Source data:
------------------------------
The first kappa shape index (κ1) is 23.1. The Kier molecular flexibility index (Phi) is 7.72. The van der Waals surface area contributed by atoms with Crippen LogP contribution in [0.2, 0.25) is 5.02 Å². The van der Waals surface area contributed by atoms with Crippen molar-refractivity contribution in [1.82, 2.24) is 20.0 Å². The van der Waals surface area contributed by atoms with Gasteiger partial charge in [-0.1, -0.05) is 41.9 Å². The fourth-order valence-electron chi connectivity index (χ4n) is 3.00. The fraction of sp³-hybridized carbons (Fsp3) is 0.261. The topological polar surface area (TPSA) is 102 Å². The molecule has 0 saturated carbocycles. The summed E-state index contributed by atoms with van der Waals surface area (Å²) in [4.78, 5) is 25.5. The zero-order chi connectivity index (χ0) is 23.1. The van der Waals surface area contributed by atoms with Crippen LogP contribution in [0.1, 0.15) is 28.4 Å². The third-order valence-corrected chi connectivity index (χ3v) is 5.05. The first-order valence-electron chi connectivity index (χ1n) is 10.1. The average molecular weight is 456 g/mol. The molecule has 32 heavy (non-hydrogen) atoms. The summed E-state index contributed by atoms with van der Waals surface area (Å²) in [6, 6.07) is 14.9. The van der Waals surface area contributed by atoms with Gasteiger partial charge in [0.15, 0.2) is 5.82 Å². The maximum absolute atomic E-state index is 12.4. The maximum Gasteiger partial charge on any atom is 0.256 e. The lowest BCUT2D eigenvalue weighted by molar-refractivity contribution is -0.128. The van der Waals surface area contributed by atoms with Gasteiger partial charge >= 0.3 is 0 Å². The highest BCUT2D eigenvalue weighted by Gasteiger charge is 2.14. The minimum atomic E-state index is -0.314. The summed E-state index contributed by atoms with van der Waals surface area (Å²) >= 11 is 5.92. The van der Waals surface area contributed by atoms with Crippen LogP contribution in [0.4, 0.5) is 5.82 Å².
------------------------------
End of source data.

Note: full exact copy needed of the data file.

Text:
The first kappa shape index (κ1) is 23.1. The Kier molecular flexibility index (Phi) is 7.72. The van der Waals surface area contributed by atoms with Crippen LogP contribution in [0.2, 0.25) is 5.02 Å². The van der Waals surface area contributed by atoms with Crippen molar-refractivity contribution in [1.82, 2.24) is 20.0 Å². The van der Waals surface area contributed by atoms with Gasteiger partial charge in [-0.1, -0.05) is 41.9 Å². The fourth-order valence-electron chi connectivity index (χ4n) is 3.00. The fraction of sp³-hybridized carbons (Fsp3) is 0.261. The topological polar surface area (TPSA) is 102 Å². The molecule has 0 saturated carbocycles. The summed E-state index contributed by atoms with van der Waals surface area (Å²) in [4.78, 5) is 25.5. The zero-order chi connectivity index (χ0) is 23.1. The van der Waals surface area contributed by atoms with Crippen LogP contribution in [0.1, 0.15) is 28.4 Å². The third-order valence-corrected chi connectivity index (χ3v) is 5.05. The first-order valence-electron chi connectivity index (χ1n) is 10.1. The average molecular weight is 456 g/mol. The molecule has 32 heavy (non-hydrogen) atoms. The summed E-state index contributed by atoms with van der Waals surface area (Å²) in [6, 6.07) is 14.9. The van der Waals surface area contributed by atoms with Gasteiger partial charge in [0.15, 0.2) is 5.82 Å². The maximum absolute atomic E-state index is 12.4. The maximum Gasteiger partial charge on any atom is 0.256 e. The lowest BCUT2D eigenvalue weighted by molar-refractivity contribution is -0.128. The van der Waals surface area contributed by atoms with Gasteiger partial charge >= 0.3 is 0 Å². The highest BCUT2D eigenvalue weighted by Gasteiger charge is 2.14. The minimum atomic E-state index is -0.314. The summed E-state index contributed by atoms with van der Waals surface area (Å²) >= 11 is 5.92. The van der Waals surface area contributed by atoms with Crippen LogP contribution in [0.4, 0.5) is 5.82 Å².